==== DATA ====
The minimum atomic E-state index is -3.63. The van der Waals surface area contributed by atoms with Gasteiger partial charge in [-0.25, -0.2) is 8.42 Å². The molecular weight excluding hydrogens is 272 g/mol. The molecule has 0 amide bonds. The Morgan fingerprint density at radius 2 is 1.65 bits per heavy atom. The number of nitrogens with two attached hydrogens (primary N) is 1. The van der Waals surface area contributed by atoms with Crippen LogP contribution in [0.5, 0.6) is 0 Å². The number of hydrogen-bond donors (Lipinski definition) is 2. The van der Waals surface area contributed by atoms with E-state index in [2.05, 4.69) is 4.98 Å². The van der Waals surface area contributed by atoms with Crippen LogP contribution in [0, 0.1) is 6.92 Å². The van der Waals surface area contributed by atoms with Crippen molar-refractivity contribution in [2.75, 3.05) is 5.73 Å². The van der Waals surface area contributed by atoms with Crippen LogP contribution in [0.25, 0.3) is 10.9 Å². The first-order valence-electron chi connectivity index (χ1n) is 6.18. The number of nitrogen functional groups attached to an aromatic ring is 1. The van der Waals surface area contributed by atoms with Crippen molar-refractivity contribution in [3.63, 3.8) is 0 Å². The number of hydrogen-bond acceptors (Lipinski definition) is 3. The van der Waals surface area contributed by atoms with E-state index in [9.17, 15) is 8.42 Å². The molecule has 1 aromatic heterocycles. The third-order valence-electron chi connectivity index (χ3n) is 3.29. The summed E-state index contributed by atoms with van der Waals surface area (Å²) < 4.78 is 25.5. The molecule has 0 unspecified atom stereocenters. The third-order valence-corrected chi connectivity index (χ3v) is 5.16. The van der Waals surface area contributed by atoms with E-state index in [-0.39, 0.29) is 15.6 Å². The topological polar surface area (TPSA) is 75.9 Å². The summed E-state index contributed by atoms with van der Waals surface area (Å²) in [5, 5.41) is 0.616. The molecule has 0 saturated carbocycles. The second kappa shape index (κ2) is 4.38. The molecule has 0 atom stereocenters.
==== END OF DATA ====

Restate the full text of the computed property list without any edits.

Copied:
The minimum atomic E-state index is -3.63. The van der Waals surface area contributed by atoms with Gasteiger partial charge in [-0.25, -0.2) is 8.42 Å². The molecular weight excluding hydrogens is 272 g/mol. The molecule has 0 amide bonds. The Morgan fingerprint density at radius 2 is 1.65 bits per heavy atom. The number of nitrogens with two attached hydrogens (primary N) is 1. The van der Waals surface area contributed by atoms with Crippen LogP contribution in [0.5, 0.6) is 0 Å². The number of hydrogen-bond donors (Lipinski definition) is 2. The van der Waals surface area contributed by atoms with E-state index in [2.05, 4.69) is 4.98 Å². The van der Waals surface area contributed by atoms with Crippen LogP contribution in [0, 0.1) is 6.92 Å². The van der Waals surface area contributed by atoms with Crippen molar-refractivity contribution in [2.75, 3.05) is 5.73 Å². The van der Waals surface area contributed by atoms with Crippen LogP contribution in [0.25, 0.3) is 10.9 Å². The first-order valence-electron chi connectivity index (χ1n) is 6.18. The number of nitrogen functional groups attached to an aromatic ring is 1. The van der Waals surface area contributed by atoms with Crippen molar-refractivity contribution in [3.63, 3.8) is 0 Å². The number of hydrogen-bond acceptors (Lipinski definition) is 3. The van der Waals surface area contributed by atoms with E-state index in [9.17, 15) is 8.42 Å². The molecule has 1 aromatic heterocycles. The third-order valence-electron chi connectivity index (χ3n) is 3.29. The summed E-state index contributed by atoms with van der Waals surface area (Å²) < 4.78 is 25.5. The molecule has 0 unspecified atom stereocenters. The third-order valence-corrected chi connectivity index (χ3v) is 5.16. The van der Waals surface area contributed by atoms with E-state index in [-0.39, 0.29) is 15.6 Å². The topological polar surface area (TPSA) is 75.9 Å². The summed E-state index contributed by atoms with van der Waals surface area (Å²) in [5, 5.41) is 0.616. The molecule has 0 saturated carbocycles. The second kappa shape index (κ2) is 4.38. The molecule has 0 atom stereocenters.